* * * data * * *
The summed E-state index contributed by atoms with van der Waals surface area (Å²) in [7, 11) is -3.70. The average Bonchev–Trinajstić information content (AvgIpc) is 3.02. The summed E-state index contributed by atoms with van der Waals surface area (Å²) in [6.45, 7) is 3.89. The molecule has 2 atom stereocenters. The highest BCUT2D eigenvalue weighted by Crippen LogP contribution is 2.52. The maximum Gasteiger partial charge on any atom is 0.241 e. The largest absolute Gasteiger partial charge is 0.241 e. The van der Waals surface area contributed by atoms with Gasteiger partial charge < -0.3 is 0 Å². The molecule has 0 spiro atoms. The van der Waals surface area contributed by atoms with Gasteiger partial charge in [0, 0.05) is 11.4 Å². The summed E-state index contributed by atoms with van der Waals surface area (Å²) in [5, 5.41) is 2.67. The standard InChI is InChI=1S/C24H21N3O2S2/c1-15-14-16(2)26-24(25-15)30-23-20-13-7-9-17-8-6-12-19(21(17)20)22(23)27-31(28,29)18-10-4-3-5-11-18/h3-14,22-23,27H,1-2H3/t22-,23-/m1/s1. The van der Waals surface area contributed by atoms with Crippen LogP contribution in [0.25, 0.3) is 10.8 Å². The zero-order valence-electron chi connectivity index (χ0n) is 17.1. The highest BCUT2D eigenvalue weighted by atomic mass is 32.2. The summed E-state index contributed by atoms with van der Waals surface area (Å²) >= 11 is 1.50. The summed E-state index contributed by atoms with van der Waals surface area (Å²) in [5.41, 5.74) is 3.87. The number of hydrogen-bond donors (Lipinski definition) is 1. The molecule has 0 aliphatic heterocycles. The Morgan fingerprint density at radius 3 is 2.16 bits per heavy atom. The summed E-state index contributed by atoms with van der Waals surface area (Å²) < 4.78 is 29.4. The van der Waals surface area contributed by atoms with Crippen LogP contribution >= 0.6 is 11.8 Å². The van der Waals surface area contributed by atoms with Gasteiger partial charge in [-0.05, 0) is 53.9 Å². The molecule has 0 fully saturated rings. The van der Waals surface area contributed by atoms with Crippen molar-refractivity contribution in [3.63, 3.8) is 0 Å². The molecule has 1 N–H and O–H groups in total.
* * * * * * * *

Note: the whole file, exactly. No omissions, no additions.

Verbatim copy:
The summed E-state index contributed by atoms with van der Waals surface area (Å²) in [7, 11) is -3.70. The average Bonchev–Trinajstić information content (AvgIpc) is 3.02. The summed E-state index contributed by atoms with van der Waals surface area (Å²) in [6.45, 7) is 3.89. The molecule has 2 atom stereocenters. The highest BCUT2D eigenvalue weighted by Crippen LogP contribution is 2.52. The maximum Gasteiger partial charge on any atom is 0.241 e. The largest absolute Gasteiger partial charge is 0.241 e. The van der Waals surface area contributed by atoms with Gasteiger partial charge < -0.3 is 0 Å². The molecule has 0 spiro atoms. The van der Waals surface area contributed by atoms with Gasteiger partial charge in [0, 0.05) is 11.4 Å². The summed E-state index contributed by atoms with van der Waals surface area (Å²) in [5, 5.41) is 2.67. The standard InChI is InChI=1S/C24H21N3O2S2/c1-15-14-16(2)26-24(25-15)30-23-20-13-7-9-17-8-6-12-19(21(17)20)22(23)27-31(28,29)18-10-4-3-5-11-18/h3-14,22-23,27H,1-2H3/t22-,23-/m1/s1. The van der Waals surface area contributed by atoms with Crippen LogP contribution in [0.25, 0.3) is 10.8 Å². The zero-order valence-electron chi connectivity index (χ0n) is 17.1. The highest BCUT2D eigenvalue weighted by atomic mass is 32.2. The summed E-state index contributed by atoms with van der Waals surface area (Å²) >= 11 is 1.50. The summed E-state index contributed by atoms with van der Waals surface area (Å²) in [5.41, 5.74) is 3.87. The number of hydrogen-bond donors (Lipinski definition) is 1. The molecule has 0 aliphatic heterocycles. The Morgan fingerprint density at radius 3 is 2.16 bits per heavy atom. The summed E-state index contributed by atoms with van der Waals surface area (Å²) < 4.78 is 29.4. The van der Waals surface area contributed by atoms with Crippen LogP contribution >= 0.6 is 11.8 Å². The van der Waals surface area contributed by atoms with Gasteiger partial charge in [-0.05, 0) is 53.9 Å². The molecule has 0 fully saturated rings. The van der Waals surface area contributed by atoms with Crippen molar-refractivity contribution in [3.63, 3.8) is 0 Å². The molecule has 1 N–H and O–H groups in total.